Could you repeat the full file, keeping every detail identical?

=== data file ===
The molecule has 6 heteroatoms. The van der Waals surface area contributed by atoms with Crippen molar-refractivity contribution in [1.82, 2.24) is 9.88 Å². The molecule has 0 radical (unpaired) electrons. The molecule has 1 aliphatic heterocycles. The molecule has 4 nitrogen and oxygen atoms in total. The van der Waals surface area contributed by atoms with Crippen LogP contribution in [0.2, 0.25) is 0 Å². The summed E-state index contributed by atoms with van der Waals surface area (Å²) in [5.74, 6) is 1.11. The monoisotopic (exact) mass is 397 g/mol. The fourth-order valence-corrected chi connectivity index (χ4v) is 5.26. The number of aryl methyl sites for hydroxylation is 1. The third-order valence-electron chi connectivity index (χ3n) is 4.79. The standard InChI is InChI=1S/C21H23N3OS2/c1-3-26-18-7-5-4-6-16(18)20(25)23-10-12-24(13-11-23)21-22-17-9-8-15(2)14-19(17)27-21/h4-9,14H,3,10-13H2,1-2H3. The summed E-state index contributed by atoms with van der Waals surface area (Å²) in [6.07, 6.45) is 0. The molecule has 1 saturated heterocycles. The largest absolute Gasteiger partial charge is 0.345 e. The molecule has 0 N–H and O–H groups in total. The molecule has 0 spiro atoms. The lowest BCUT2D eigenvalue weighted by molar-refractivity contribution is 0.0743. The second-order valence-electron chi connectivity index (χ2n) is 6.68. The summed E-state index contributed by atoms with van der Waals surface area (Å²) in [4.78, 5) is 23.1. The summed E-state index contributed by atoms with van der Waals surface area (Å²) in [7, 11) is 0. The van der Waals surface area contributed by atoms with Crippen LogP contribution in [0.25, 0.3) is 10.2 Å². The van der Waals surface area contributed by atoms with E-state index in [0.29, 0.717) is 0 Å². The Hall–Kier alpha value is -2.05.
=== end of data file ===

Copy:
The molecule has 6 heteroatoms. The van der Waals surface area contributed by atoms with Crippen molar-refractivity contribution in [1.82, 2.24) is 9.88 Å². The molecule has 0 radical (unpaired) electrons. The molecule has 1 aliphatic heterocycles. The molecule has 4 nitrogen and oxygen atoms in total. The van der Waals surface area contributed by atoms with Crippen LogP contribution in [0.2, 0.25) is 0 Å². The summed E-state index contributed by atoms with van der Waals surface area (Å²) in [5.74, 6) is 1.11. The monoisotopic (exact) mass is 397 g/mol. The fourth-order valence-corrected chi connectivity index (χ4v) is 5.26. The number of aryl methyl sites for hydroxylation is 1. The third-order valence-electron chi connectivity index (χ3n) is 4.79. The standard InChI is InChI=1S/C21H23N3OS2/c1-3-26-18-7-5-4-6-16(18)20(25)23-10-12-24(13-11-23)21-22-17-9-8-15(2)14-19(17)27-21/h4-9,14H,3,10-13H2,1-2H3. The summed E-state index contributed by atoms with van der Waals surface area (Å²) in [6.07, 6.45) is 0. The molecule has 1 saturated heterocycles. The largest absolute Gasteiger partial charge is 0.345 e. The molecule has 0 N–H and O–H groups in total. The molecule has 0 spiro atoms. The lowest BCUT2D eigenvalue weighted by molar-refractivity contribution is 0.0743. The second-order valence-electron chi connectivity index (χ2n) is 6.68. The summed E-state index contributed by atoms with van der Waals surface area (Å²) in [4.78, 5) is 23.1. The summed E-state index contributed by atoms with van der Waals surface area (Å²) in [7, 11) is 0. The van der Waals surface area contributed by atoms with Crippen LogP contribution in [0.25, 0.3) is 10.2 Å². The van der Waals surface area contributed by atoms with E-state index in [0.29, 0.717) is 0 Å². The Hall–Kier alpha value is -2.05.